News | September 15, 2010

Ultrasound Breast Cancer Screening Gains Approval in EU

September 15, 2010 — Approval has been given to market the somo•v automated breast ultrasound system (ABUS) as an adjunct to mammography for screening asymptomatic women for breast cancer in the European Union. Approval was based on extensive clinical evidence and includes the following indication: “The intended use of the somo•v ABUS system is to provide a significant increase in breast cancer detection and sensitivity of interpreting physicians in diagnosing symptomatic and screening asymptomatic women as an adjunct to mammography.”

U-Systems' somo•v ABUS now has CE mark approval for breast cancer screening and is the first and only approved automated ultrasound system for screening asymptomatic women. The company notes that several studies have demonstrated a need for additional tools to improve the early detection of breast cancer, particularly in women with dense breast tissue.

“The somo•v ABUS is not intended as a replacement for mammography, which remains the most effective screening tool for many women," said Ron Ho, president and CEO of U-Systems. "However, we have strong scientific evidence that for women with dense breast tissue, supplementing mammograms with somo•v ABUS can substantially increase breast cancer detection.”

“The sensitivity of screening mammography is limited in women with dense breasts, as low as 30-50%,” said László Tabár, M.D., FACR (Hon) professor of radiology, Uppsala University School of Medicine, and Medical Director at the Department of Mammography Falun Central Hospital, Falun, Sweden. “It is essential to have a multimodality screening approach for detecting breast cancer at an early stage to prevent women from dying from this disease. The somo•v automated breast ultrasound system fulfills this important need in the multimodality approach.”

U-Systems is currently sponsoring the SOMO•INSIGHT clinical study, designed to evaluate whether digital mammography in combination with the somo•v system is more sensitive than a routine screening mammogram alone in detecting breast cancer in women with greater than 50 percent dense breast tissue. To date, more than 9,000 women have participated in the study, which is actively recruiting up to 20,000 women at multiple breast imaging centers in the United States.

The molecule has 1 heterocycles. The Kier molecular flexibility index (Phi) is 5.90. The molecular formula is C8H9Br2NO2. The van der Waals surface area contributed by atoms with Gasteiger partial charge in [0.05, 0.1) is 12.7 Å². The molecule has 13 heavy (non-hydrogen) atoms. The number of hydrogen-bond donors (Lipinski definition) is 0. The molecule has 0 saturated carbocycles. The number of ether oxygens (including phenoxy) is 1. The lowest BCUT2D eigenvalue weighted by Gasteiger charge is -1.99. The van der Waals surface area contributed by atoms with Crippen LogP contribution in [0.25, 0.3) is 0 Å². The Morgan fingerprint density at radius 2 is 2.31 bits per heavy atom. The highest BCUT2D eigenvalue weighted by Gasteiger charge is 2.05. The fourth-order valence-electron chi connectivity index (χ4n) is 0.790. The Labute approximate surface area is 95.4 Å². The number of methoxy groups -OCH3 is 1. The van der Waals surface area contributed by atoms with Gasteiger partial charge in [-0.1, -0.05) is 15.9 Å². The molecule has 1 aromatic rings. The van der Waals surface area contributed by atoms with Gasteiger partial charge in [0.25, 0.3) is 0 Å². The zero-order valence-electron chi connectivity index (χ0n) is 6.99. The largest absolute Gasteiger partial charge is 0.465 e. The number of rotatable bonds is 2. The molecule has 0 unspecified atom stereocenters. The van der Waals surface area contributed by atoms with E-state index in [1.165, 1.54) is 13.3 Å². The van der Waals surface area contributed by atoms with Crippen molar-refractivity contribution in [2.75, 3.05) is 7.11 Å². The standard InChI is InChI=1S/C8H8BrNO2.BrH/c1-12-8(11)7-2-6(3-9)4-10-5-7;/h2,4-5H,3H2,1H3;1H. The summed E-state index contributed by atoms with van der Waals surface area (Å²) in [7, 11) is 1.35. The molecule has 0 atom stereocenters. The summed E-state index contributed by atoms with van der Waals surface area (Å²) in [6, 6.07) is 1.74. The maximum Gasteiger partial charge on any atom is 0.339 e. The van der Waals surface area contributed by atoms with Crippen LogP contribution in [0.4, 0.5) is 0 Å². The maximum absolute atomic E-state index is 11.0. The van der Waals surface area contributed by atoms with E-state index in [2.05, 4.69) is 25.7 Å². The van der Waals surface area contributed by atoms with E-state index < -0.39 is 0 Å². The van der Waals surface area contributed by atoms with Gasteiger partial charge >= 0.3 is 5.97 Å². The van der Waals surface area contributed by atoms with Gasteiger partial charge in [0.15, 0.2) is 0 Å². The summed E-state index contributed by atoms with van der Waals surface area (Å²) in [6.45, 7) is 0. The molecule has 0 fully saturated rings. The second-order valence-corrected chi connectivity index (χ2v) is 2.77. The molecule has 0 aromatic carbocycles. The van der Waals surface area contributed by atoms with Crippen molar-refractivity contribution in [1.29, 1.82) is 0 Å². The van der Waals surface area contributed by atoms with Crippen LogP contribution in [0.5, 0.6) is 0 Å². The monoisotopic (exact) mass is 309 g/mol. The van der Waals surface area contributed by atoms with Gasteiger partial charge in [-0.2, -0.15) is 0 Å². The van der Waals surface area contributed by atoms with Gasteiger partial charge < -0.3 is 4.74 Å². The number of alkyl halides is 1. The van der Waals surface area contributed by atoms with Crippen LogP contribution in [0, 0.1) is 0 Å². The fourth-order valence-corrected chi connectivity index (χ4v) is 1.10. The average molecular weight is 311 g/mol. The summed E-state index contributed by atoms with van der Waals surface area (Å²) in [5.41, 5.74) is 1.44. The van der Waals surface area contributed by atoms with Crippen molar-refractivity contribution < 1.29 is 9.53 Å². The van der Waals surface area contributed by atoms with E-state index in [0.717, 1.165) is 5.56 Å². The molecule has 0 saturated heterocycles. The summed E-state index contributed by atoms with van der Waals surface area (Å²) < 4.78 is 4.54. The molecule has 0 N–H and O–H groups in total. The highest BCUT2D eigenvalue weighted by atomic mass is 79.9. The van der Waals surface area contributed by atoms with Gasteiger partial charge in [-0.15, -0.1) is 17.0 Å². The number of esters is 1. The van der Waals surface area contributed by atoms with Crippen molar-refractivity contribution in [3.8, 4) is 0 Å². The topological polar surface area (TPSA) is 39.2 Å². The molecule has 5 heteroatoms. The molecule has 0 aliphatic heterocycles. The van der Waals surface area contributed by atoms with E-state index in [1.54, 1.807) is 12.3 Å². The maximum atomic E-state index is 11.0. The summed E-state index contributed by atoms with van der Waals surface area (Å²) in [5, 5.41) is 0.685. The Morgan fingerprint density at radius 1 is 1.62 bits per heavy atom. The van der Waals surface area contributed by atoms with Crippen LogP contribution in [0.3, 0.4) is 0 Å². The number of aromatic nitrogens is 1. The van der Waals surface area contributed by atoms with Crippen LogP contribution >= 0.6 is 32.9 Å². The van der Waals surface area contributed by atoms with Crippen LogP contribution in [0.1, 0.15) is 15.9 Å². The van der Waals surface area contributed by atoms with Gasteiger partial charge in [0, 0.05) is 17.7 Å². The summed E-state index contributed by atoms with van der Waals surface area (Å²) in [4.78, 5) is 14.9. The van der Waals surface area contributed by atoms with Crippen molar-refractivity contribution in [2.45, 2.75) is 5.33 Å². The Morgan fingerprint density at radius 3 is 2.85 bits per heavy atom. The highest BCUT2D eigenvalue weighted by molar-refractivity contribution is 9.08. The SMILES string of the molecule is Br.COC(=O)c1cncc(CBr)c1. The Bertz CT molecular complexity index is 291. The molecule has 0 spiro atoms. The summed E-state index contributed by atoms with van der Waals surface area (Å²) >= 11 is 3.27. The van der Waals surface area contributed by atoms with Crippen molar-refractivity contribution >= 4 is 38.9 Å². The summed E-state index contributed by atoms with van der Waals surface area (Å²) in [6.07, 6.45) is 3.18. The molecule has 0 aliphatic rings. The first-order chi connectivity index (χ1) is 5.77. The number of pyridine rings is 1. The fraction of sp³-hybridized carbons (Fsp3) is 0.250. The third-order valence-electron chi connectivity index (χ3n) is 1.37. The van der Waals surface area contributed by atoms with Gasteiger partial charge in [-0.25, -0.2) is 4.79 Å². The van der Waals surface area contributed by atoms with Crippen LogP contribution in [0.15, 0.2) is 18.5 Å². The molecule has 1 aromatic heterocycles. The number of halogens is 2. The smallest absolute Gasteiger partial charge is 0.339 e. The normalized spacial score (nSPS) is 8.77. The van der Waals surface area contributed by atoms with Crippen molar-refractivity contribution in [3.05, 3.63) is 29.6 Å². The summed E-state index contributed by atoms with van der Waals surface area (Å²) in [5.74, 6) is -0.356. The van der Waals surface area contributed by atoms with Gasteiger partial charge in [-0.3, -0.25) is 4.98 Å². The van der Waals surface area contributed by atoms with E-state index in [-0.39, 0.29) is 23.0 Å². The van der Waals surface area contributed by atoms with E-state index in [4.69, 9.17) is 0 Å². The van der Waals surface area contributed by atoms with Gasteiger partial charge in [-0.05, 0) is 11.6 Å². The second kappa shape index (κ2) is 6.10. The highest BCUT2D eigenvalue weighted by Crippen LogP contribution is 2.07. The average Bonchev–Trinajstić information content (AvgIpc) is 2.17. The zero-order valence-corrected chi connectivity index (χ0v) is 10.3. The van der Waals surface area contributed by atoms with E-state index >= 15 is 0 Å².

The SOMO·INSIGHT clinical study has identified a significant number of mammographically negative breast cancers that would not have been detected had the participants not had an ABUS exam.

For more information: www.somoinsightstudy.org

Related Content

According to the CDC, if you are fully vaccinated you can start doing many things that you had stopped doing because of the pandemic. Infographic courtesy of the CDC.

According to the CDC, if you are fully vaccinated you can start doing many things that you had stopped doing because of the pandemic. Infographic courtesy of the CDC.

News | Coronavirus (COVID-19) | May 13, 2021
May 13, 2021 — The Centers for Disease Control and Prevention (CDC) just
Estimates of excess deaths, defined as the number of persons who have died from all causes, above the expected number of deaths for a given place and time, can provide a comprehensive account of mortality likely related to the COVID-19 pandemic, including deaths that are both directly and indirectly associated with COVID-19.
News | Coronavirus (COVID-19) | May 13, 2021
May 13, 2021 — Estimates of excess deaths, defined as the number of persons who have died from all causes, above the
Medical researchers at Flinders University have established a new link between high body mass index (BMI) and breast cancer survival rates — with clinical data revealing worse outcomes for early breast cancer (EBC) patients and improved survival rates in advanced breast cancer (ABC).

Getty Images

News | Women's Health | May 13, 2021
May 13, 2021 — Medical researchers at Flinders University
News | Artificial Intelligence | May 11, 2021
May 11, 2021 — Whiterabbit, an AI technology company focused on early...